I believe that everything starts by paying attention. Life is imperfect and any magical light we can bring into our day is worthy of our gratitude. Laughter and love, joy and celebrations slip into our lives with ease but learning to cope with the deep pain life brings to us is also necessary. I do this best with my camera, chasing down light, zooming in and out and pairing it all with truth. 

I live in Western Washington with my husband of 40+ years, in the home where we raised our three sons. We share that home now with our sweet beagle named Baker.  

Thank you so much for stopping by. 


 ©Cathy Sly 2018 

Seeking Vision

"This is not a journey to a distention, but a journey of ongoing discovery." 
~ David duChemin, The Visual Toolbox 

I  needed a new hair dryer and so it seemed only reasonable to order a few of the other things that had been sitting in my Amazon shopping cart while I was at it. 

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David Duchemin's new book, The Visual Toolbox, was among one of those items and it came Tuesday afternoon. I could hardly wait to snuggle down with it that night in bed. It is broken up into 60 lessons and I plan to take them one at a time and really try and work through the book. I think his stuff is amazing, but more importantly I think his philosophy on photography and life in general are really spot on. 

In the first lesson he asks that we spend some time with our favorite photos. Not the photos everyone else likes; not the ones which have made Flickr explore or received a lot of likes on Facebook, but our favorites. So I did that. I looked through hundreds of photos yesterday, going back to 2011 and what I noticed was this. . .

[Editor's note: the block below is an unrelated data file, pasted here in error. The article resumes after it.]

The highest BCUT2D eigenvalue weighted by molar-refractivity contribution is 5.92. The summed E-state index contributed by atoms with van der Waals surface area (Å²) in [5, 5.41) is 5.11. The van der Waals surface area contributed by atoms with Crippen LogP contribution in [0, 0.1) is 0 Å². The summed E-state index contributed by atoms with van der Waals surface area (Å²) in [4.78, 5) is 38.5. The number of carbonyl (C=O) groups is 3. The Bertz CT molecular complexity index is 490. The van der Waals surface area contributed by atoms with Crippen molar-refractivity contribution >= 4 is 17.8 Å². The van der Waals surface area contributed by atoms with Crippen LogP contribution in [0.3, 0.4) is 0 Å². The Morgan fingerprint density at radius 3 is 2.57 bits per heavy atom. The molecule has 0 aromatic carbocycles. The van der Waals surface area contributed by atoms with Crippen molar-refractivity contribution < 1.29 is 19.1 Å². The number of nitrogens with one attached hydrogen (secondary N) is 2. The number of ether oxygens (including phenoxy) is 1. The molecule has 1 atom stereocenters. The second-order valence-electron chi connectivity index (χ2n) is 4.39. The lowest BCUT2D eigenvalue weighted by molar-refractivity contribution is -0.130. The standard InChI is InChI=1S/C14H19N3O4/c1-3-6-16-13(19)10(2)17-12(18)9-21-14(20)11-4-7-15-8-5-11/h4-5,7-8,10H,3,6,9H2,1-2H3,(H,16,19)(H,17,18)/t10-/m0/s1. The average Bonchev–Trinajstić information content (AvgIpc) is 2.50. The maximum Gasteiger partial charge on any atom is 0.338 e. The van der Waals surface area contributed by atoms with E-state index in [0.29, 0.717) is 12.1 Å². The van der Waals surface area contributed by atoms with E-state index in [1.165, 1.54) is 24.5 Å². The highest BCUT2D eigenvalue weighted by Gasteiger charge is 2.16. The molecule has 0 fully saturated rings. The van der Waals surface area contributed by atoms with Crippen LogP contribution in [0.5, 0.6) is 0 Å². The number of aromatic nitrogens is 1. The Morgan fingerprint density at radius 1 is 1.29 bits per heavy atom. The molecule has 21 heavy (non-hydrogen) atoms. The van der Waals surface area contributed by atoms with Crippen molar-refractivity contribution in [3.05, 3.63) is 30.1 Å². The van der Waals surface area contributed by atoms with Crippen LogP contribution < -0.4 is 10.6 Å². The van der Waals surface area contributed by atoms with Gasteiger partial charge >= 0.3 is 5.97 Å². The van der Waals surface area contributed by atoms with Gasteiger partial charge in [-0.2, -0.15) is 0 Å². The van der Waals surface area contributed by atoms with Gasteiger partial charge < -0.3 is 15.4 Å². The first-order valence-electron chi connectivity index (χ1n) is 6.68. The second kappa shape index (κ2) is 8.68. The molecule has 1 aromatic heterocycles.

My favorite photos are not usually posed. My favorite photos are not particularly  sharp or perfectly focused or even well composed. My favorite photos are not always thought out, and so my camera setting might be off a bit.  My favorite photos are often moody and a bit dark, but not always. Most of my favorite photos are taken with my camera, but some are taken with my phone. My favorite photos awaken a memory in me and take me right back to that moment. My favorite photos speak to me. 

He asks that we look to see if there is a common thread among these photos, because this is a hint as to how we see the world around us. I can see common themes for sure: my family, Basil, simple moments. And I can see a certain shooting style, usually fairly close up and straight on, post processed a bit dark and moody. Very few landscapes made the cut. And unless you want to count my morning bowl of blueberries or my delicious margarita, no still life photos either. Nothing really staged. 

What I found interesting is that very few of my favorite photos are of flowers and yet I bet I have more flower photos on hard drives than anything else. I thought about this, as I took my camera out in the backyard last evening, and this is what I decided; flowers are easy and a willing subject, they surround me because I love to garden and I do find them so beautiful, but what they don't necessarily evoke in me is a memory. If I didn't know that the photos below were taken this spring, they could be any year, and really in any one's garden. So while I love flowers and will still take tons of photos of them, they are not my favorites because they do not kindle a lot of emotion inside of me or trigger a specific memory. And for me that is what my favorite photos seem to have in common. 

David says at the end of the first lesson: 

"What is important now is that you begin to recognize your vision, and own it as your. You are obligated to no one but yourself to make the photographs you do, so make them your way."

This exercise has given me permission to stop seeking out that one perfect photo. It has given me freedom to turn my camera on subjects and moments which speak to my heart and awaken joy deep inside of me. And, I understand now, that those feelings are a very big part of why I do this. 

Why do you take photographs? What are your favorites? 

thanks for stopping by today, 



A Break